Ballast water exchange is a process which involves the substitution of water in ship’s ballast tanks using either a sequential, flow-through, dilution or other exchange method which is recommended or made obligatory by the IMO, in order to preserve ecology in biologically rich coastal waters and similarly to those in deep oceanic waters.
Since, it has been scientifically established that those marine organisms and/or pathogens taken on in coastal waters are less likely to survive when discharged into the open ocean due to changes in the water’s chemistry, temperature and salinity, and similarly those organisms taken onboard in oceanic waters are less likely to survive in coastal waters, Ballast Water Exchange or BWE is required to be carried out during the vessel’s voyage though various zones of the seabed.
The quantity, distribution and circulation of ballast water are determined by the Master of the vessel and are based out of explicit operational and environmental conditions. The vessel’s Master and the designated “Ballast Water Management Officer” are the responsible authorities for the implementation of the Ballast Water Management Plan.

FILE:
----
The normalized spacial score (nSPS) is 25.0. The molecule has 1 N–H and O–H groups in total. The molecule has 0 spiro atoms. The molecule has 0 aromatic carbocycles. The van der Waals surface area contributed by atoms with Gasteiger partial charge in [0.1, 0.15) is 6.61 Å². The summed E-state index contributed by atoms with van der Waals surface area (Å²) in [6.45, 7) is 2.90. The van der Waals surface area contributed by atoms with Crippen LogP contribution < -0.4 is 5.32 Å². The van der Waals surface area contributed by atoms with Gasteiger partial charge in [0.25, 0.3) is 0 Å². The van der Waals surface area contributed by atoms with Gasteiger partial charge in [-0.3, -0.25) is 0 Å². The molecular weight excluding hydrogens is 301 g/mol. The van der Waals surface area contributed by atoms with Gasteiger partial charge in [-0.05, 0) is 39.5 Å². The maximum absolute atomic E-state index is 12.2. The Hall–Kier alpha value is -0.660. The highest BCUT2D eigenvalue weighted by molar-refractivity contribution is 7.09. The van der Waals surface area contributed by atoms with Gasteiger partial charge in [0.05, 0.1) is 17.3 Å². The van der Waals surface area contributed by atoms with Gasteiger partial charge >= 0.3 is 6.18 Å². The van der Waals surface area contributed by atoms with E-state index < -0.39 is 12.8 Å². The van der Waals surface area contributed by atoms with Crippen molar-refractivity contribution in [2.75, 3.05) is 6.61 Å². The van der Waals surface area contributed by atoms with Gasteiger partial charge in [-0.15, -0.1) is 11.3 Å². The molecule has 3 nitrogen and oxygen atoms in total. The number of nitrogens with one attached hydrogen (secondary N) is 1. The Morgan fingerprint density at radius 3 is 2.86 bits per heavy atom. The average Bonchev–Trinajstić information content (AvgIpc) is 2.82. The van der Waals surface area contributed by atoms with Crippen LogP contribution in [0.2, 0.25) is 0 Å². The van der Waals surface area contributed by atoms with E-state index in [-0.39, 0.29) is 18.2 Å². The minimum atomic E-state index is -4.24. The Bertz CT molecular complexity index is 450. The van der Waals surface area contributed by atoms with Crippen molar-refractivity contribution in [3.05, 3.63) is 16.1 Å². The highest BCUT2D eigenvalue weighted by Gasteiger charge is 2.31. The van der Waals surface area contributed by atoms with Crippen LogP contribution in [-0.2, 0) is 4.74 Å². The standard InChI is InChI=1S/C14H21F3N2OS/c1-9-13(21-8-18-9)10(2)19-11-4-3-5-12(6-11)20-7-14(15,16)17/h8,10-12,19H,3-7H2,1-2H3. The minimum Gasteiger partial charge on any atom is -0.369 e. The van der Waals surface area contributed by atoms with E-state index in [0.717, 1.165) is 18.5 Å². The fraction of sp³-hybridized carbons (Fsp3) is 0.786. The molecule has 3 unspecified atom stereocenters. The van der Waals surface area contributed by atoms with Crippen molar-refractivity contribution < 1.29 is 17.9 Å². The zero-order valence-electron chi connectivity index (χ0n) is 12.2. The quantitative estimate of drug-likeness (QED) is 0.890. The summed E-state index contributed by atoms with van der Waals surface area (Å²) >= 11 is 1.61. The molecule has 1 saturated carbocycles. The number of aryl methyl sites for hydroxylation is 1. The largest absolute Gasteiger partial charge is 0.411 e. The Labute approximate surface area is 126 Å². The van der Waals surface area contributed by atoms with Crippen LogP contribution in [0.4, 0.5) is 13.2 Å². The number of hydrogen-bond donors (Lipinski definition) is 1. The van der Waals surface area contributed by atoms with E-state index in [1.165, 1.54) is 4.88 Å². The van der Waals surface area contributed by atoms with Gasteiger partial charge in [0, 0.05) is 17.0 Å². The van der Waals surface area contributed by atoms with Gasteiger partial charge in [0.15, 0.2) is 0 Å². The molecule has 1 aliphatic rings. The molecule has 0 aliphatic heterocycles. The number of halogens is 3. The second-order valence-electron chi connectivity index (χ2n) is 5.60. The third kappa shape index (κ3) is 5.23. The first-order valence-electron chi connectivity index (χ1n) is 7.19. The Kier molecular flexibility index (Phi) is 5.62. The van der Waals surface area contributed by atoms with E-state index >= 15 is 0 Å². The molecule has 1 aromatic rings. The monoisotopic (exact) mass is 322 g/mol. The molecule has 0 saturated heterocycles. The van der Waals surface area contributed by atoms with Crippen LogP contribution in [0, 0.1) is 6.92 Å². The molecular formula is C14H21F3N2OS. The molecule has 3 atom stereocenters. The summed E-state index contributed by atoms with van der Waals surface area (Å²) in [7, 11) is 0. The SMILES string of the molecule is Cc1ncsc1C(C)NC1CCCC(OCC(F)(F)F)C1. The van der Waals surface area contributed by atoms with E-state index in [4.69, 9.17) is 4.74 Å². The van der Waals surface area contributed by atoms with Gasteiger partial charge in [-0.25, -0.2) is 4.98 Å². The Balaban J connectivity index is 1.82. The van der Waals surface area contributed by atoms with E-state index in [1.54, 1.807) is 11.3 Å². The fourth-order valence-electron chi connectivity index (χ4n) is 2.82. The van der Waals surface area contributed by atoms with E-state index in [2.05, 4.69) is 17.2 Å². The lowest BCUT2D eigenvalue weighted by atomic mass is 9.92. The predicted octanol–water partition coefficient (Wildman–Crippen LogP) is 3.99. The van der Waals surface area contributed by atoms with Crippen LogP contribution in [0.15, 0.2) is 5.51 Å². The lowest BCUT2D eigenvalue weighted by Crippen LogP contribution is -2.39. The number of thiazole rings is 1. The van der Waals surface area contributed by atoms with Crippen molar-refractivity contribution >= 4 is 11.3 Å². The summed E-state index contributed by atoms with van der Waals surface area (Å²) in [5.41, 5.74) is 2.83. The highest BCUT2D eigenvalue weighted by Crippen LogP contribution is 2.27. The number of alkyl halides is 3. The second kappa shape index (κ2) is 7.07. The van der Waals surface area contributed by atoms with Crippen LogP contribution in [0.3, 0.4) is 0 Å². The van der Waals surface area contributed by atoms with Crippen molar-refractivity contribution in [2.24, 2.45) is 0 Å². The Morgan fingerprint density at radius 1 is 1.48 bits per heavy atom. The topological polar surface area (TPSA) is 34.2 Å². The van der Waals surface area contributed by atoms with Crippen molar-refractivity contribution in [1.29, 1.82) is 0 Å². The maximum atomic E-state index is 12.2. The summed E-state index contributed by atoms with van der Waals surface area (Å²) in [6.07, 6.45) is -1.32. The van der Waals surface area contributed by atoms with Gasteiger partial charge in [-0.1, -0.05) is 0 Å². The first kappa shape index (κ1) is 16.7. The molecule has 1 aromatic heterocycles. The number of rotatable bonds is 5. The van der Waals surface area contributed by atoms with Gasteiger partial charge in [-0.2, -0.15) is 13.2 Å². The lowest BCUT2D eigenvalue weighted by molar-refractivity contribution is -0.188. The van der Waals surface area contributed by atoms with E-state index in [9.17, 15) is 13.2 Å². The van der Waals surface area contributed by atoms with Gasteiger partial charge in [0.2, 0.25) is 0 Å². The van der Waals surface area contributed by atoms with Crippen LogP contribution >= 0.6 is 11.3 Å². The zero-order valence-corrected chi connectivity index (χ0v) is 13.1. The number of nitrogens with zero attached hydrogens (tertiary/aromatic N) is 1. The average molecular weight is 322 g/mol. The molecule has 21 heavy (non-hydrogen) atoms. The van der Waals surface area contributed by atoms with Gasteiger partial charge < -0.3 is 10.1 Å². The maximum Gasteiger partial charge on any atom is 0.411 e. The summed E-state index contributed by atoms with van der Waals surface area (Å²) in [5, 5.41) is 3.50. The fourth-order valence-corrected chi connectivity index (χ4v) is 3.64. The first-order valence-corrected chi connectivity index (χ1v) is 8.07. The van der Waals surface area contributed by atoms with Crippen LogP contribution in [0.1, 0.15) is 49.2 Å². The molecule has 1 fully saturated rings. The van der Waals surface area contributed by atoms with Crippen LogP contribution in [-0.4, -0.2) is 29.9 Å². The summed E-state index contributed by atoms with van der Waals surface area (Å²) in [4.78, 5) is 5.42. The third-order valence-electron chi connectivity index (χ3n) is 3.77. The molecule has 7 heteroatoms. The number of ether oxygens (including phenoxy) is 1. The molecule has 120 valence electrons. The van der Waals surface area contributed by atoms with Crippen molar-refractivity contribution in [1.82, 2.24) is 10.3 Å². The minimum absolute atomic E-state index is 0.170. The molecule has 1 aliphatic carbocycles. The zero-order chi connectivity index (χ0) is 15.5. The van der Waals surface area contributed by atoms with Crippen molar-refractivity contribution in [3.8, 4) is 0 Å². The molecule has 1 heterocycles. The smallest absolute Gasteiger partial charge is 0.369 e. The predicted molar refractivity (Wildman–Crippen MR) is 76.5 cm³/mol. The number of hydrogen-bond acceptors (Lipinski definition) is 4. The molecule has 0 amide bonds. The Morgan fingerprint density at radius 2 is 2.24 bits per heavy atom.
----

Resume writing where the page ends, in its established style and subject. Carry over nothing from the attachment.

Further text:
The Ballast Water Management Plan
This Ballast Water Management Plan has been developed to provide guidance and assistance to the vessel’s crew and operators in the effectual operation of the ballast water exchange system. The accomplishment of this plan enables the vessel to prepare for the steps and proceedings required when conducting ballast water exchange. Since Ballast water exchange operations are more hazardous than normal port operations, vigilant and calculated planning has to be carried out before hand.
It is the duty of the vessel’s Master and the “Ballast Water Management Officer”, usually the Chief Officer to develop detailed measures and processes related to the ballast water exchange. All concerned are to be familiar with the safety aspects of ballast water exchange and ballast water management plan, in particular with the method/s of exchange to be used on board their vessel.
The Master and crew engaged in ballast water exchange at sea should be educated in and familiar with the following, as appropriate:
i) The approved vessels loading conditions to be used during ballast water exchange